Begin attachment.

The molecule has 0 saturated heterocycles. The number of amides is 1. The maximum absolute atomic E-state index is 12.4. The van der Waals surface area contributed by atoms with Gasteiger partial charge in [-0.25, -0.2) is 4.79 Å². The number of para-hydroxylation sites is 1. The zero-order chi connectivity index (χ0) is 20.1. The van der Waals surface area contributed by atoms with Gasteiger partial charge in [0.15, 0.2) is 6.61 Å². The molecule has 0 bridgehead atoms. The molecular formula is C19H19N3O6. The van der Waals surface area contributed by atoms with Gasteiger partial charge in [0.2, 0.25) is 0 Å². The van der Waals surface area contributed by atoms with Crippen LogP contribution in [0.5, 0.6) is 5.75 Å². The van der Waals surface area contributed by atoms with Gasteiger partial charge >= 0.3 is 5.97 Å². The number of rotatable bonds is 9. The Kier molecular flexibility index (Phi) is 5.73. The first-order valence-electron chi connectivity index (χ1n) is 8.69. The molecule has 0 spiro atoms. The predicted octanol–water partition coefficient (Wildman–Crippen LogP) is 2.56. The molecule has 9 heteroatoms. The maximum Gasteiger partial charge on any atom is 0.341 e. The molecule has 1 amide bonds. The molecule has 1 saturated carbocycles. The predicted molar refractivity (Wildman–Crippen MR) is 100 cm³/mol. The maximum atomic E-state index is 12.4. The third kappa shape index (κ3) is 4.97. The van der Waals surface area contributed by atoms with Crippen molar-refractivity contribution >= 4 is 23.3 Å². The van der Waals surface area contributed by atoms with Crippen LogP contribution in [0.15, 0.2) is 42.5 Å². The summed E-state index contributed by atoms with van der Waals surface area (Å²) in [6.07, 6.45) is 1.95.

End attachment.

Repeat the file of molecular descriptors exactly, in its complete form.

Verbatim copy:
The molecule has 0 saturated heterocycles. The number of amides is 1. The maximum absolute atomic E-state index is 12.4. The van der Waals surface area contributed by atoms with Gasteiger partial charge in [-0.25, -0.2) is 4.79 Å². The number of para-hydroxylation sites is 1. The zero-order chi connectivity index (χ0) is 20.1. The van der Waals surface area contributed by atoms with Gasteiger partial charge in [0.15, 0.2) is 6.61 Å². The molecule has 0 bridgehead atoms. The molecular formula is C19H19N3O6. The van der Waals surface area contributed by atoms with Gasteiger partial charge in [0.2, 0.25) is 0 Å². The van der Waals surface area contributed by atoms with Crippen LogP contribution in [0.5, 0.6) is 5.75 Å². The van der Waals surface area contributed by atoms with Gasteiger partial charge >= 0.3 is 5.97 Å². The number of rotatable bonds is 9. The Kier molecular flexibility index (Phi) is 5.73. The first-order valence-electron chi connectivity index (χ1n) is 8.69. The molecule has 0 spiro atoms. The predicted octanol–water partition coefficient (Wildman–Crippen LogP) is 2.56. The molecule has 9 heteroatoms. The maximum Gasteiger partial charge on any atom is 0.341 e. The molecule has 1 amide bonds. The molecule has 1 saturated carbocycles. The predicted molar refractivity (Wildman–Crippen MR) is 100 cm³/mol. The maximum atomic E-state index is 12.4. The third kappa shape index (κ3) is 4.97. The van der Waals surface area contributed by atoms with Crippen molar-refractivity contribution >= 4 is 23.3 Å². The van der Waals surface area contributed by atoms with Crippen LogP contribution in [0.15, 0.2) is 42.5 Å². The summed E-state index contributed by atoms with van der Waals surface area (Å²) in [6.07, 6.45) is 1.95.